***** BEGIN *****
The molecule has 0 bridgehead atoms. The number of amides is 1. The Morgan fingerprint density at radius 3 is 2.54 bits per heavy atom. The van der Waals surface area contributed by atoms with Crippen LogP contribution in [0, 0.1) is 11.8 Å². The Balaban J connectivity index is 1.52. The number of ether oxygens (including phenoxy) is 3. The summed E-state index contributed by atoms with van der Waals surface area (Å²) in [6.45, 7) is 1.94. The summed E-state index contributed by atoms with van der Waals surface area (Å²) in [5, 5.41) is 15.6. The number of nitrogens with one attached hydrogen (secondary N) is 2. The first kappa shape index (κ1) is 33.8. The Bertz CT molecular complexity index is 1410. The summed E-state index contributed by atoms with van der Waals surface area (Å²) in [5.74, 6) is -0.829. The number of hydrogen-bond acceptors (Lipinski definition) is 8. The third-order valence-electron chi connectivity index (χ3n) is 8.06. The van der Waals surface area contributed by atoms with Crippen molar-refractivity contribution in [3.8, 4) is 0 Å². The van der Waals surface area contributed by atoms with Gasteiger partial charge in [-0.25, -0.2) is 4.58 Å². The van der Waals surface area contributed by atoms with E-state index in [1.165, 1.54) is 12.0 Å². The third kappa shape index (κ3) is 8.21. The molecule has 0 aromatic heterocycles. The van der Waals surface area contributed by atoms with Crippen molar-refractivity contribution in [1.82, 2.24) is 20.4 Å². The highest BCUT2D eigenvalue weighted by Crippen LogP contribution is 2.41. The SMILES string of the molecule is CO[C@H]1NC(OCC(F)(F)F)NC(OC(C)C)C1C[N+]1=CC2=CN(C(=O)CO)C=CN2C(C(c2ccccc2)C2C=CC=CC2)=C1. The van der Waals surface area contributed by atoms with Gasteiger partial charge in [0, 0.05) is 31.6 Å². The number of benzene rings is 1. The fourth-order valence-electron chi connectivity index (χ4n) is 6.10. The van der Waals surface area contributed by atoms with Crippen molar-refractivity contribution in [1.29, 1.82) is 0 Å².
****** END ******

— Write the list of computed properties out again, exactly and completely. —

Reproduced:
The molecule has 0 bridgehead atoms. The number of amides is 1. The Morgan fingerprint density at radius 3 is 2.54 bits per heavy atom. The van der Waals surface area contributed by atoms with Crippen LogP contribution in [0, 0.1) is 11.8 Å². The Balaban J connectivity index is 1.52. The number of ether oxygens (including phenoxy) is 3. The summed E-state index contributed by atoms with van der Waals surface area (Å²) in [6.45, 7) is 1.94. The summed E-state index contributed by atoms with van der Waals surface area (Å²) in [5, 5.41) is 15.6. The number of nitrogens with one attached hydrogen (secondary N) is 2. The first kappa shape index (κ1) is 33.8. The Bertz CT molecular complexity index is 1410. The summed E-state index contributed by atoms with van der Waals surface area (Å²) in [5.74, 6) is -0.829. The number of hydrogen-bond acceptors (Lipinski definition) is 8. The third-order valence-electron chi connectivity index (χ3n) is 8.06. The van der Waals surface area contributed by atoms with Crippen molar-refractivity contribution in [3.8, 4) is 0 Å². The van der Waals surface area contributed by atoms with Gasteiger partial charge in [-0.25, -0.2) is 4.58 Å². The van der Waals surface area contributed by atoms with E-state index in [1.165, 1.54) is 12.0 Å². The third kappa shape index (κ3) is 8.21. The molecule has 0 aromatic heterocycles. The van der Waals surface area contributed by atoms with Crippen molar-refractivity contribution in [1.82, 2.24) is 20.4 Å². The highest BCUT2D eigenvalue weighted by Crippen LogP contribution is 2.41. The SMILES string of the molecule is CO[C@H]1NC(OCC(F)(F)F)NC(OC(C)C)C1C[N+]1=CC2=CN(C(=O)CO)C=CN2C(C(c2ccccc2)C2C=CC=CC2)=C1. The van der Waals surface area contributed by atoms with Gasteiger partial charge in [0, 0.05) is 31.6 Å². The number of benzene rings is 1. The fourth-order valence-electron chi connectivity index (χ4n) is 6.10. The van der Waals surface area contributed by atoms with Crippen molar-refractivity contribution in [1.29, 1.82) is 0 Å².